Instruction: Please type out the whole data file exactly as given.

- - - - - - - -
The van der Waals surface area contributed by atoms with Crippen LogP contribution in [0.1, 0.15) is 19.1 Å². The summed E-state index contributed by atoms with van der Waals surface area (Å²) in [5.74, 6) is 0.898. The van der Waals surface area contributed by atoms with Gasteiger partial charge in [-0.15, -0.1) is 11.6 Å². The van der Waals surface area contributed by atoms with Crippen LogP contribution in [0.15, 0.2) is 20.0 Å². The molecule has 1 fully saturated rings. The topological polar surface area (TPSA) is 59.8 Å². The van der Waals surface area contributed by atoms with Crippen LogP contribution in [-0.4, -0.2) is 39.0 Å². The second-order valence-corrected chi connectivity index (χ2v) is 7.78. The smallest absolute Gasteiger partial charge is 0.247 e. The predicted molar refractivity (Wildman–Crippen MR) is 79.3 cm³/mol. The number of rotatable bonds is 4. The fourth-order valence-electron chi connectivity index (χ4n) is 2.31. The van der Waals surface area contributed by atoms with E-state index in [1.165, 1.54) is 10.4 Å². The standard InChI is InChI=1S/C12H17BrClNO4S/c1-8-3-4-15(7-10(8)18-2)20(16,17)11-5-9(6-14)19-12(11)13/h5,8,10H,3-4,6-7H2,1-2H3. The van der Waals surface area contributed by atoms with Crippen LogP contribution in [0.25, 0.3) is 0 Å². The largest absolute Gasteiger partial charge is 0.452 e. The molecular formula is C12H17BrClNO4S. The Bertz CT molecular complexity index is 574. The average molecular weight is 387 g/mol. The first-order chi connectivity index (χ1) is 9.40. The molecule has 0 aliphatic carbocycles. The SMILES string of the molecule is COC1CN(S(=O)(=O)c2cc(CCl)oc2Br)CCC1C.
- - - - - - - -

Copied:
The van der Waals surface area contributed by atoms with Crippen LogP contribution in [0.1, 0.15) is 19.1 Å². The summed E-state index contributed by atoms with van der Waals surface area (Å²) in [5.74, 6) is 0.898. The van der Waals surface area contributed by atoms with Gasteiger partial charge in [-0.15, -0.1) is 11.6 Å². The van der Waals surface area contributed by atoms with Crippen LogP contribution in [0.15, 0.2) is 20.0 Å². The molecule has 1 fully saturated rings. The topological polar surface area (TPSA) is 59.8 Å². The van der Waals surface area contributed by atoms with Crippen LogP contribution in [-0.4, -0.2) is 39.0 Å². The second-order valence-corrected chi connectivity index (χ2v) is 7.78. The smallest absolute Gasteiger partial charge is 0.247 e. The predicted molar refractivity (Wildman–Crippen MR) is 79.3 cm³/mol. The number of rotatable bonds is 4. The fourth-order valence-electron chi connectivity index (χ4n) is 2.31. The van der Waals surface area contributed by atoms with E-state index in [1.165, 1.54) is 10.4 Å². The standard InChI is InChI=1S/C12H17BrClNO4S/c1-8-3-4-15(7-10(8)18-2)20(16,17)11-5-9(6-14)19-12(11)13/h5,8,10H,3-4,6-7H2,1-2H3. The van der Waals surface area contributed by atoms with Crippen LogP contribution in [0.25, 0.3) is 0 Å². The largest absolute Gasteiger partial charge is 0.452 e. The molecular formula is C12H17BrClNO4S. The Bertz CT molecular complexity index is 574. The average molecular weight is 387 g/mol. The first-order chi connectivity index (χ1) is 9.40. The molecule has 0 aliphatic carbocycles. The SMILES string of the molecule is COC1CN(S(=O)(=O)c2cc(CCl)oc2Br)CCC1C.